News & Updates

​Research shows that different brain cells process positive and negative experiences

Thursday, May 26, 2016

Researchers reveal that neurons in the prefrontal cortex are built to respond to reward or aversion, a finding with implications for treating mental illness and addictions.

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​Eduardo Miranda: Surveying the damage caused by Ecuador’s earthquake

Wednesday, May 25, 2016

​Engineers investigate hospitals and other critical buildings in a real-world test of structural design and operational response to the recent disaster.

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​Alexandria Boehm: How we can help save the coastal marine ecosystem

Tuesday, May 24, 2016

A civil and environmental engineer leads efforts to counteract the acidification and degradation of marine environments, especially along the northern Pacific Coast.

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How do you design a better polymer?

Friday, May 20, 2016

Engineers are using complex computational models to better understand what’s going on at the molecular level.

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​Stanford-NIST collaboration aims to give the bio-economy a big boost by measuring tiny things

Friday, May 20, 2016

​The Joint Initiative for Metrology in Biology will bring together academic, government and industrial scientists to improve the measurement techniques, or metrology, of molecular products and processes.

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​Kathleen Eisenhardt: How to "turbo-charge innovation"

Friday, May 20, 2016

​A professor of management science & engineering explains the relationship between business size, simplicity and success.

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Your phone may reveal more about you than you think

Wednesday, May 18, 2016

In work that could help inform policies for government surveillance and consumer data privacy, researchers show that telephone metadata can reveal a surprising amount of personal detail.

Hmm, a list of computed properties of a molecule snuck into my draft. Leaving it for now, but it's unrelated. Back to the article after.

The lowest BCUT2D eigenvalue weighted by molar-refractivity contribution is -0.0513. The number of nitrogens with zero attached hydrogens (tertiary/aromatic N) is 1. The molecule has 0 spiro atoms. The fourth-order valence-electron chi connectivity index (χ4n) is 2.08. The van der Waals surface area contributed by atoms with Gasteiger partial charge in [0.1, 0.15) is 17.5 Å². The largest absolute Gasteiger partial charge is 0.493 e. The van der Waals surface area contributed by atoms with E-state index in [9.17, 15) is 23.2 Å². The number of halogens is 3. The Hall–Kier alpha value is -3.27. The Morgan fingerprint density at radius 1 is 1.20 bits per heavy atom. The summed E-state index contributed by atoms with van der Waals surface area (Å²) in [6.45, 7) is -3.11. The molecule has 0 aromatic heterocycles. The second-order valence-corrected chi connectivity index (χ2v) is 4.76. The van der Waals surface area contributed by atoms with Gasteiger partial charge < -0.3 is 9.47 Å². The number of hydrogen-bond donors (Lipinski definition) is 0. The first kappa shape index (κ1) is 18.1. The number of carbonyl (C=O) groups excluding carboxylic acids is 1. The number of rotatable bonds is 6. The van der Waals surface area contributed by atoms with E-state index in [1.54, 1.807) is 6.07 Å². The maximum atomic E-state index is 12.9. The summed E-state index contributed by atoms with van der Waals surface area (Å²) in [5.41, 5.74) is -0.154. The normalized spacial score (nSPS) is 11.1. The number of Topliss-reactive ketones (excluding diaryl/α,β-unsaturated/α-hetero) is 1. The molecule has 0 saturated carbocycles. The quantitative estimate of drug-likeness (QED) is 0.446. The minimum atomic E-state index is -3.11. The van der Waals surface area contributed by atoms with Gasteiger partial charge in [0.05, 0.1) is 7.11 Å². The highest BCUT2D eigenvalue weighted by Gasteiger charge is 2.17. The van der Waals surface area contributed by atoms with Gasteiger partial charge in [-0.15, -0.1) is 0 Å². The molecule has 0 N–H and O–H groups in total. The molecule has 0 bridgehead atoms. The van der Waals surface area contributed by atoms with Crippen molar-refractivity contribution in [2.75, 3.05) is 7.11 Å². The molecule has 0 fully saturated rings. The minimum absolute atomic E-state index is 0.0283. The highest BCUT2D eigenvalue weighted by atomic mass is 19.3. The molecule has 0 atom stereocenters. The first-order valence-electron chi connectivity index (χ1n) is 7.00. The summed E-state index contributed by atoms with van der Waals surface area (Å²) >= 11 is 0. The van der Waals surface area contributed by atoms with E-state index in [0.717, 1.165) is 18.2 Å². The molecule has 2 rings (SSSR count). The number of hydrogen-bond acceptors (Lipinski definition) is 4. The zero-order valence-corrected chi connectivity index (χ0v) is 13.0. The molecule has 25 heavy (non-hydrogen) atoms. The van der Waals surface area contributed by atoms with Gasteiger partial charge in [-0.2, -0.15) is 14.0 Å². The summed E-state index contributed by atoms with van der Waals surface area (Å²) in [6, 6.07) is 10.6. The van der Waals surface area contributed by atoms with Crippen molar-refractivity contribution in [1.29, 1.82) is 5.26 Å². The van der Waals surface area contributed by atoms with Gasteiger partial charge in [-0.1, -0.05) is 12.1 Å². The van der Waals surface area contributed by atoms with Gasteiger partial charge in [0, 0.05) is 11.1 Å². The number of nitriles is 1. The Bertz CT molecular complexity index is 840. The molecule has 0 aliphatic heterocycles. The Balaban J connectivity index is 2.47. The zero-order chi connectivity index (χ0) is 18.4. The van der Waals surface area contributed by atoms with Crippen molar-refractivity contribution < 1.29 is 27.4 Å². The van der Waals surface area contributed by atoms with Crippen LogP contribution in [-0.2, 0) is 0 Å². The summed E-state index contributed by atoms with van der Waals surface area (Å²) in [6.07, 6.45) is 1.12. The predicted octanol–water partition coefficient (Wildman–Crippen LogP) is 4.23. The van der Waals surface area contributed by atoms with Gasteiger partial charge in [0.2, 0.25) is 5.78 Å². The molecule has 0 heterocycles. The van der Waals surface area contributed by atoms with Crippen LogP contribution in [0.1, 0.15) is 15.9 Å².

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​Stanford engineer Bradford Parkinson, the 'Father of GPS,' wins the prestigious Marconi Prize

Tuesday, May 17, 2016

​The Marconi Prize is awarded each year to recognize major advances in the communications field that benefit humanity.

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Rethinking one of medicine’s trusty staples: the urinary dipstick

Tuesday, May 17, 2016

A low-cost, portable system that uses this trusty test strip could let patients get accurate urinalysis results at home, potentially easing the workload of primary care physicians.

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​Innovations in medical imaging are reshaping the war against cancer

Wednesday, May 11, 2016

​A biologist discusses an advanced imaging technique that can help detect early-stage tumors and guide surgeons with precision.

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How seawater salts affect coastal algae — for good and bad

Wednesday, May 11, 2016

Active chemical agents in saltwater help break down the byproducts of coastal algae in ways that seem to counteract deadly algal bloom — but may also have other, less desirable effects.

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David Camarillo: There is hope for concussion prevention

Wednesday, May 11, 2016

​Armed with new insights on traumatic brain injuries, a Stanford bioengineer advocates rethinking the designs and standards of protective gear.